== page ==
“All changed, changed utterly.” So wrote the great poet William Butler Yeats after the execution by Britain of Irish freedom fighters following the 1916 Easter Rising in Dublin. Those words resonate today, following the massacre aboard the Mavi Marmara on bloody Monday – 31 May 2010. Now, a new phase of struggle is born in the movement to bring justice and freedom in Palestine. But it has come at a terrible price.
Nine volunteers aboard the aid ship were shot dead by Israeli special forces and dozens more wounded. The desperate attempts by the Israeli government and its supporters to blame the victims of terror for what is an act of state terrorism are sickening and depraved. But they show little sign of success.
None but the dwindling hardcore of Israel’s apologists is taken in by a propaganda campaign which fast unravelled even as it began – revealing doctored footage, fake audio recordings, baseless claims of coming under fire from the passengers of a humanitarian aid vessel and a perverted disregard for human life. This was summed up by the Israeli information ministry advertising a barbarous video featuring prominent Israelis lampooning the deaths aboard the Mavi Marmara.
What I and others saw during the assault cannot be airbrushed out. One Turkish brother a metre in front of me was shot through the leg; one, half a metre to the back right of me, through the abdomen. The shooting came from above while all three of us were on a deck where there were no Israeli commandos in proximity and therefore none who could feasibly claim to have been threatened by those they shot.
A friend of mine, Nicci Enchmarch from Viva Palestina, was next to a photographer holding a stills camera. He was shot through the forehead, the bullet blowing away the back third of his skull. She cradled him as the last few seconds of his life slipped away.
The testimony could go on – from the immediate opening up with percussion grenades, rubberised bullets and then live fire as the commandos attacked, through to the systematic abuse of the wounded and prisoners. This was part of a wider pattern, as Franz Fanon reminded us during the Algerian struggle against French colonialism, “of police domination, of systematic racism, of dehumanisation rationally pursued”.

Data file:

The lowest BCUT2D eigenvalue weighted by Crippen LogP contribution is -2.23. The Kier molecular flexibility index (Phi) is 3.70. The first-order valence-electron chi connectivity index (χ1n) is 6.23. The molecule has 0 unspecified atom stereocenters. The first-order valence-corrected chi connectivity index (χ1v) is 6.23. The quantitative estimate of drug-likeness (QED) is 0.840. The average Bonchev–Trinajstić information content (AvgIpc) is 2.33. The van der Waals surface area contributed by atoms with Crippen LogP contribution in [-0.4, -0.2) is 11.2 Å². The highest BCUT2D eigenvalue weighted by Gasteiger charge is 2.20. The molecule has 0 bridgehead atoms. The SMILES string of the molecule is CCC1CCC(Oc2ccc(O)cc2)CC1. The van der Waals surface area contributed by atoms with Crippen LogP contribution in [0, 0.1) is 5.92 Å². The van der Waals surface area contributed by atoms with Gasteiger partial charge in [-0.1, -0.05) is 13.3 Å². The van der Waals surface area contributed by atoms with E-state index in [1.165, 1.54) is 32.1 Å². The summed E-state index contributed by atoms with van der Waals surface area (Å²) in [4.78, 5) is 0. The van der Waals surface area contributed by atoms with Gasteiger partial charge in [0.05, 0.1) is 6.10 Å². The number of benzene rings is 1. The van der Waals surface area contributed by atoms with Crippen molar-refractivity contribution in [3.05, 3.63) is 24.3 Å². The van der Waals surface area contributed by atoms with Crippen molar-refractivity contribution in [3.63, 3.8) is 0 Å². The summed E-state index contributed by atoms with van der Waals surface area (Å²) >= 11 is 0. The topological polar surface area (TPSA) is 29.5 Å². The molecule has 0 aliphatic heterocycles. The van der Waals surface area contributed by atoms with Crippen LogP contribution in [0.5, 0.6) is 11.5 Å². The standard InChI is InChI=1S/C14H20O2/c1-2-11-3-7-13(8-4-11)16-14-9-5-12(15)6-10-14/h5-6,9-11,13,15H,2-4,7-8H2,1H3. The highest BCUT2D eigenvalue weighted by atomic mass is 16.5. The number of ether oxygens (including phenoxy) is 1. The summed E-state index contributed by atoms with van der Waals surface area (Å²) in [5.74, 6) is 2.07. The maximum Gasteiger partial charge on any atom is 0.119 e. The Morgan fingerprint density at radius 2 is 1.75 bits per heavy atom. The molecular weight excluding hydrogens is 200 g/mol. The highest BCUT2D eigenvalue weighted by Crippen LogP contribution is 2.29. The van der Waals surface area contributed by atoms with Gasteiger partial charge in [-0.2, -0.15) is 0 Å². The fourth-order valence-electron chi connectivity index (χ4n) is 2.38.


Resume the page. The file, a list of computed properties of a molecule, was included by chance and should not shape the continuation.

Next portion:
In the face of such brutality from elite assassination forces, the victims, under all the great legal, moral and religious codes, have a right to defend themselves with their bare hands and with whatever is to hand. Indeed, that’s what passengers aboard a ship bound for Palestine in 1947 did. It was carrying displaced persons from war-torn Europe and was boarded by British soldiers. The passengers resisted. Three were killed – one, his head stoved in by a British rifle butt. The British government claimed that the reason for the deaths lay with some extremists in board. World opinion did not buy it. Nor did the leaders of the Zionist movement. The ship was called the Exodus, and it was carrying Jewish refugees. This episode became a cornerstone in the foundational mythology of the state of Israel.
All the evidence of the Mavi Marmara atrocity, perpetrated by that state 63 years later, is now being gathered and recorded. It will inform an international and independent tribunal as well as legal actions in many jurisdictions against the Israeli authorities. The whitewash inquiry announced by Israel, and acquiesced to by the US, Britain and the UN Security Council, will serve only to intensify the outrage and determination of many millions of people who have been moved as never before by this massacre. As the British establishment has just found out after the Saville inquiry into Bloody Sunday, which overturned Lord Widgery’s written to order fiction of 38 years ago, whitewash that is applied too thickly and quickly begins to flake and peel as soon as it is slapped on.
The presence of Lord Trimble, a founder of the Friends of Israel Initiative, on the Israeli whitewash panel is all the dispassionate observer needs to know about how it will report.
It is not only those who were aboard the flotilla or those who were already supporters of the Palestinian cause who do not need an inquiry to tell them what happened. Very large numbers of people have rightly made up their minds: nine shot dead, some at close range in the back of the head, on the one side, and a couple of roughed up Israeli commandos on the other.
This is a turning point in the movement of solidarity with the Palestinian people and it has the potential to become decisive. The meaning of the Mavi Marmara massacre is that the miasma of defeat that has settled on the Middle East and sedimented in the minds of many activists for far too long is finally lifting – and we can begin to see through the thinning fog a way forward.
It is perhaps an indictment that the daily humiliations and oppression of the Palestinians in besieged Gaza, the occupied West Bank and in the refugee camps have not generated the breadth of response that this atrocity against their supporters has. But analogous events in other struggles have played a similar role in focusing on the primary victims of colonial/racial oppression. When two Jewish civil rights volunteers from New York were murdered alongside a black activist in Mississippi in June 1964 the result was to deepen and radicalise the movement for black equality and liberation in the US.
For the Palestine solidarity movement this massacre is the Sharpeville and Soweto, two of the great milestones in the struggle against apartheid. It is the Sharpeville and Soweto of the solidarity movement, but not, of course, of the Palestinians themselves. They have endured more, and greater, massacres for 62 years – from Deir Yassin, through Black September, and Sabra and Shatila, to the Gaza invasion of 18 months ago.